Thursday, February 9, 2012
9 year old bites self and bangs head
I have come across your website with great interest and relief, as my 9-year old son is, I believe experiencing anger overload. Until this evening I had not managed to find any information about this age child having such a problem. Only younger children or teens with such anger and outbursts. My son has up to 3 or 4 episodes in a bad week, sometimes twice in a day, and gets so angry for no reason that he ends up turning his anger on himself and biting his arms/hands/legs, or banging his head on the wall or floor. It is very distressing and my husband and I do not know what to do for the best for him.
He is bright, normally a lovely calm and interesting boy, but when he feels angry or unfairly treated, he can react in this way, and he’s getting too strong for us to hold him and stop him from hurting himself.
Hi, While these seem to be instances of anger overload you are describing, you would also want to go to a mental health professional to rule out other possible co-existing problems, like a mood disorder or autistic spectrum disorder. There are many books about these problems, and you can also read more about various co-existing disorders in my book on defiant behavior (see link in photo above). Once you have ruled these out, then the exercises in my anger overload manual will be of help to you. The final version of the manual should be ready in a couple of months.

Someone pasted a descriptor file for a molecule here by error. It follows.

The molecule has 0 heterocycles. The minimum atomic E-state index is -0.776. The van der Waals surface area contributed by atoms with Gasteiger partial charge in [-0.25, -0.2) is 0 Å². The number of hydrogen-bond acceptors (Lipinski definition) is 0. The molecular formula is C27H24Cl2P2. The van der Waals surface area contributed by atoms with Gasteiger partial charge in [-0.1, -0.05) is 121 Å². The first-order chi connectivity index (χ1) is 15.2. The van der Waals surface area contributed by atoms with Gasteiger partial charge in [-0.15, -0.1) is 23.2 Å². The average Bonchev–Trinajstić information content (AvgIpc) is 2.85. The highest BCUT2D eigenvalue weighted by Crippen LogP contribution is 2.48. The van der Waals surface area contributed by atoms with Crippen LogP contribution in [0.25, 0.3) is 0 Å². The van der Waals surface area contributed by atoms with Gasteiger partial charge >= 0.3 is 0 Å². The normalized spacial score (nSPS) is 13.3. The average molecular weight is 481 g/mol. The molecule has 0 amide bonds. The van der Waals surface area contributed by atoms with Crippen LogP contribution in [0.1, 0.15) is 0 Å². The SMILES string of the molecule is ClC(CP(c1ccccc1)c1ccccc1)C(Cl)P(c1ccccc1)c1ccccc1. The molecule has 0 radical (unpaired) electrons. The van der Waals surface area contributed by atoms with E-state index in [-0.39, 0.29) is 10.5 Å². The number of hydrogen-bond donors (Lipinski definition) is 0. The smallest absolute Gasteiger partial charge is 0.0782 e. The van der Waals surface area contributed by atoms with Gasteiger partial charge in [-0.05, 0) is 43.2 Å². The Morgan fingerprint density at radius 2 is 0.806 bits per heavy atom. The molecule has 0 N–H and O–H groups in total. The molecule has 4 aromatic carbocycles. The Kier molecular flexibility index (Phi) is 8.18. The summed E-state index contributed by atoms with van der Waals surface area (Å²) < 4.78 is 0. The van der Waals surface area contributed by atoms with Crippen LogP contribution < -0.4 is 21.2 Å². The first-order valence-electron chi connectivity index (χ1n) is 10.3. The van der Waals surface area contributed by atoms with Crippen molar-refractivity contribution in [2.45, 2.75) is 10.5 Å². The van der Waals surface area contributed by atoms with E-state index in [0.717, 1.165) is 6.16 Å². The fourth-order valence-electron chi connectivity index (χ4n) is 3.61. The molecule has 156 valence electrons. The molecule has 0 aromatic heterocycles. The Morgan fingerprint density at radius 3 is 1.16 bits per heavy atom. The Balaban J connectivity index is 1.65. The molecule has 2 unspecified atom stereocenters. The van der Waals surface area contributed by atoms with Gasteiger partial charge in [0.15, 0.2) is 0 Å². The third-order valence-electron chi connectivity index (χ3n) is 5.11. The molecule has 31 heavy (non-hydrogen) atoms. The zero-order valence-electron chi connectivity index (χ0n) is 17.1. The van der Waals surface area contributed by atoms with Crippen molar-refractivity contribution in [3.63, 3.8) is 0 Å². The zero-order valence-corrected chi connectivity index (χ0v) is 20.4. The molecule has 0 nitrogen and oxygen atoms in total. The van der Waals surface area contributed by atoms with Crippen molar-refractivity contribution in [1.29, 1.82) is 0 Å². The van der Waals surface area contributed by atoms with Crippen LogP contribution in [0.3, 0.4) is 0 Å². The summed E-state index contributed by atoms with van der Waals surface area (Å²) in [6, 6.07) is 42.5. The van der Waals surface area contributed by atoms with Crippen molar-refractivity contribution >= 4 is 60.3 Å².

A few ideas to get you started: Chart the instances during the week when your son has anger overload. You want to see if there are any patterns that would explain some of the situations when he has an outburst. Then you can try to use this information to catch the overload early (if possible) and use distraction (see earlier blog entries about how to do this) or plan to avoid the triggering event in the future. Develop a chill place in your house (see earlier blog items) which your son could use when he is getting agitated.
Once your son is in full overload, it will be hard to interrupt the outburst. But you want to make sure he is safe, so if you can restrain him if he is hurting himself or someone else, then do so. If the head banging is severe or biting is severe, can you safely bear hug him or restrain him on the floor? You may need help depending on how much your child resists.
You also can begin to make him aware of anger overload and how to work on it by using yourself as a model (see previous entries) and by labeling the level of anger (see earlier entries). Once you are able to catch it earlier before total overload, there are other cognitive strategies that you can use, including developing a catch phrase to re-direct his thinking. Catch phrases are short sayings used to remind the child that there are other points of view, other than his current view (which is leading to his extreme disappointment). This will be fully explained in the manual.
I hope this helps you get on track. I will be leaving town for 10 days, but will try to respond afterward if you have more questions, David Gottlieb, Ph.D.